Here’s your chance to find out who they are and what they do. Today, Jason Dworkin, chief of astrochemistry at NASA, shares what it’s like to be a scientist at the agency.
What have you always wanted to know about NASA? Leave your questions for him in the comments and he will return later this afternoon to answer selected questions right here in this post. Jason will try to respond to as many relevant questions as he can.
Name: Jason Dworkin
Title: Chief of astrochemistry; director of Astrobiology Analytical Lab; project scientist for OSIRIS-REx
Status during shutdown: On call
Explain to us what your job entails.
I have three primary responsibilities.
First, I perform research on meteoritic organic compounds important for life. This entails running a research laboratory akin to the things you see on forensic crime show.
Second, I am the chief of astrochemistry, which is a department at NASA Goddard, which involves helping members of the organization make connections, write proposals, nurture junior scientists, maintain high performance standards.
Third, I am the project scientist for OSIRIS-REx. This is a mission to return a sample of asteroid Bennu for scientific study. We launch in 2016 and return the sample in 2023.
You perform research on meteoritic organic compounds important for life. What exactly does that mean?
I study organic compounds from meteorites, how the Earth was formed and how life arose. Not just the Earth, but the solar system – Mars, Europa.
Here’s a longer explanation:
What does a typical day look like?
I typically work 10-12 hours/day with numerous meetings, telecons and e-mail. Surprisingly, in a mission or organization communication is harder than engineering or science. Beyond that, there is no typical day.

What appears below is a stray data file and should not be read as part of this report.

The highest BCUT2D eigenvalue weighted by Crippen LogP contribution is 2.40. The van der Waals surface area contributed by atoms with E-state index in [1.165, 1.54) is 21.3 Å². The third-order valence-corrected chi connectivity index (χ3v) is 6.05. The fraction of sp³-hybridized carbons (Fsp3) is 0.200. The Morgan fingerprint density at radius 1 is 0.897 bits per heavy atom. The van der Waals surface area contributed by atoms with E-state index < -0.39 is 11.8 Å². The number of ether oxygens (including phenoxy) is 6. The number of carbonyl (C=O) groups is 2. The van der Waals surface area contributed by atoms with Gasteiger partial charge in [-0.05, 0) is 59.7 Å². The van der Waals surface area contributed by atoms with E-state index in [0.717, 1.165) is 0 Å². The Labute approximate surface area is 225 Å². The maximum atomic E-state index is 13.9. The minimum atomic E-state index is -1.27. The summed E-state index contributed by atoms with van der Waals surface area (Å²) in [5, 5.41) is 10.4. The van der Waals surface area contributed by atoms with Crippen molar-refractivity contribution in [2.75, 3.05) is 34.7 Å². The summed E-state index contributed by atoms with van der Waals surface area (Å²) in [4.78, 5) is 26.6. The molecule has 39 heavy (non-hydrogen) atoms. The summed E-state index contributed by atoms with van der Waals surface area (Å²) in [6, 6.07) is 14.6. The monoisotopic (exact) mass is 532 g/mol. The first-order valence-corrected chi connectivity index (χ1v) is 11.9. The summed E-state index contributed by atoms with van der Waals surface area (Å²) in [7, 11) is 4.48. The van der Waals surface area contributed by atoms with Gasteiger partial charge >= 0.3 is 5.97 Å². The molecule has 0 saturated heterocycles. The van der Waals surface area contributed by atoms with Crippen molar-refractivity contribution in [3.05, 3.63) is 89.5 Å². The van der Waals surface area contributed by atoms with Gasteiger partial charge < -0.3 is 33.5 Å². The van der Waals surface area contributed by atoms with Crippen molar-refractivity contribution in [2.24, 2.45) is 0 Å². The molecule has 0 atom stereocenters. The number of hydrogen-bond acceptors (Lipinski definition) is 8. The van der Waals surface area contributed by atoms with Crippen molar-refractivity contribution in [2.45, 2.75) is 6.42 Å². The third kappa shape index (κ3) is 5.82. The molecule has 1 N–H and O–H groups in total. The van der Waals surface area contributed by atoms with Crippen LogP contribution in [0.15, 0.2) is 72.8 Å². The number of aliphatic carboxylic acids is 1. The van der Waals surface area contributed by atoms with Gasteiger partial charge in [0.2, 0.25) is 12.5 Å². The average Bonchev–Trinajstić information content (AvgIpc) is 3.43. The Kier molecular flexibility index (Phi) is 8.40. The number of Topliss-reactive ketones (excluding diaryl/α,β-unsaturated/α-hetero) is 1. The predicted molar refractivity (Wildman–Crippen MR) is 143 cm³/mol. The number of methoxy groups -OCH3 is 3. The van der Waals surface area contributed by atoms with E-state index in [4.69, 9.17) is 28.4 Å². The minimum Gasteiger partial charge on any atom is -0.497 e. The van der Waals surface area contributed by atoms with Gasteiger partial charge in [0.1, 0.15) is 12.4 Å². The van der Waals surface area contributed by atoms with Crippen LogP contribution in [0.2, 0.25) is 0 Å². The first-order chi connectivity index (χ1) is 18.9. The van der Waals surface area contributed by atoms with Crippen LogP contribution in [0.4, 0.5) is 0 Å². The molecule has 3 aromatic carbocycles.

Here are Jason’s responses to a few questions from the comments below.
Jessica Stahl: “On call” during the shutdown – what kind of astrochemical emergency might get you called to duty?
Jason Dworkin (JD): There are a number of labs in my organization with dangerous chemicals. In the highly unlikely event of a natural disaster or some other way for chemicals in storage to breach, I can be contacted by first responders to aid in understanding the hazards and in securing the equipment. In addition, there are some lab machines which, even in standby may sound an alarm requiring attention to prevent damage every month or so.
Jessica Stahl: A mission like the OSIRIS-REx takes so long – launching 3 years from now, 2 years in transit before it even gets to anything, and returning to Earth in 2023. It always seems to me that NASA scientists must have unending patience. Does it get frustrating that things like that take so long to pay off? Are you working continuously on the project in that time or is it in stops and starts?
JD: Yes, planetary missions take a long time, but the rewards are high. Since there is no chance of repair, everything must be thought out well before launch. This phase of the mission is planning and preparing for an external review which will demonstrate that we are ready to start building hardware. My time on OSIRIS-REx will go up and down as I am needed throughout the project. Most science is a long game, not just NASA work. Research can take years to show a definitive result. But the ability to discover and share something that has been unknown to humanity is thrilling.
-bc-: Are there any other plans for sample return missions to other objects in the Solar System?
JD: Samples from the moon returned by Apollo and the Soviets, samples of the solar wind were returned by NASA’s Genesis mission and samples of comet Wild 2 were returned by NASA’s Stardust mission. I have had the privilege of working on both Stardust and Apollo samples. Currently there is desire to return samples from many places, principally Mars, but currently no funded projects to do so.